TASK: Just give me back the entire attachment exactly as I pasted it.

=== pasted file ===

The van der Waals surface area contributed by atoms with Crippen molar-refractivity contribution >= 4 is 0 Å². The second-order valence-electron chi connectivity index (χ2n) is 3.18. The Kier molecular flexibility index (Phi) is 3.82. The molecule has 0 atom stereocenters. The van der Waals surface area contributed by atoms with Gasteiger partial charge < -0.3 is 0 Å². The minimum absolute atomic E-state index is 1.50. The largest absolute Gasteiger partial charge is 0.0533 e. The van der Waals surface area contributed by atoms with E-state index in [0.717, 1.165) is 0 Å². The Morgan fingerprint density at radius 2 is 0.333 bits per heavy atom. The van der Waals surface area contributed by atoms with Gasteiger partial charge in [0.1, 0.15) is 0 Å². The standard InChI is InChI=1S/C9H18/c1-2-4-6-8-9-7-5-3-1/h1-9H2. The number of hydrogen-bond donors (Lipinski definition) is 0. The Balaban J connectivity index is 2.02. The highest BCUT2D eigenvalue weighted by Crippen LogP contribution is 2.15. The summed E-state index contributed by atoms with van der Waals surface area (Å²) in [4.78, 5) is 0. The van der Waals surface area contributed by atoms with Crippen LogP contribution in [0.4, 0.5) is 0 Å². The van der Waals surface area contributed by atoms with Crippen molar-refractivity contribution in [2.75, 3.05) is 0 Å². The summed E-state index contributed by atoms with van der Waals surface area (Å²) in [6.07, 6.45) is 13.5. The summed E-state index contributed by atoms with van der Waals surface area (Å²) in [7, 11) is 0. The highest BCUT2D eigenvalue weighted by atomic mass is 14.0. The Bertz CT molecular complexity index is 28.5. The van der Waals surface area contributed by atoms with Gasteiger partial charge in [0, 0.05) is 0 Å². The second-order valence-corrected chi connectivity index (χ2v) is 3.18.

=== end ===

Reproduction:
The van der Waals surface area contributed by atoms with Crippen molar-refractivity contribution >= 4 is 0 Å². The second-order valence-electron chi connectivity index (χ2n) is 3.18. The Kier molecular flexibility index (Phi) is 3.82. The molecule has 0 atom stereocenters. The van der Waals surface area contributed by atoms with Gasteiger partial charge < -0.3 is 0 Å². The minimum absolute atomic E-state index is 1.50. The largest absolute Gasteiger partial charge is 0.0533 e. The van der Waals surface area contributed by atoms with E-state index in [0.717, 1.165) is 0 Å². The Morgan fingerprint density at radius 2 is 0.333 bits per heavy atom. The van der Waals surface area contributed by atoms with Gasteiger partial charge in [0.1, 0.15) is 0 Å². The standard InChI is InChI=1S/C9H18/c1-2-4-6-8-9-7-5-3-1/h1-9H2. The number of hydrogen-bond donors (Lipinski definition) is 0. The Balaban J connectivity index is 2.02. The highest BCUT2D eigenvalue weighted by Crippen LogP contribution is 2.15. The summed E-state index contributed by atoms with van der Waals surface area (Å²) in [4.78, 5) is 0. The van der Waals surface area contributed by atoms with Crippen LogP contribution in [0.4, 0.5) is 0 Å². The van der Waals surface area contributed by atoms with Crippen molar-refractivity contribution in [2.75, 3.05) is 0 Å². The summed E-state index contributed by atoms with van der Waals surface area (Å²) in [6.07, 6.45) is 13.5. The summed E-state index contributed by atoms with van der Waals surface area (Å²) in [7, 11) is 0. The highest BCUT2D eigenvalue weighted by atomic mass is 14.0. The Bertz CT molecular complexity index is 28.5. The van der Waals surface area contributed by atoms with Gasteiger partial charge in [0, 0.05) is 0 Å². The second-order valence-corrected chi connectivity index (χ2v) is 3.18.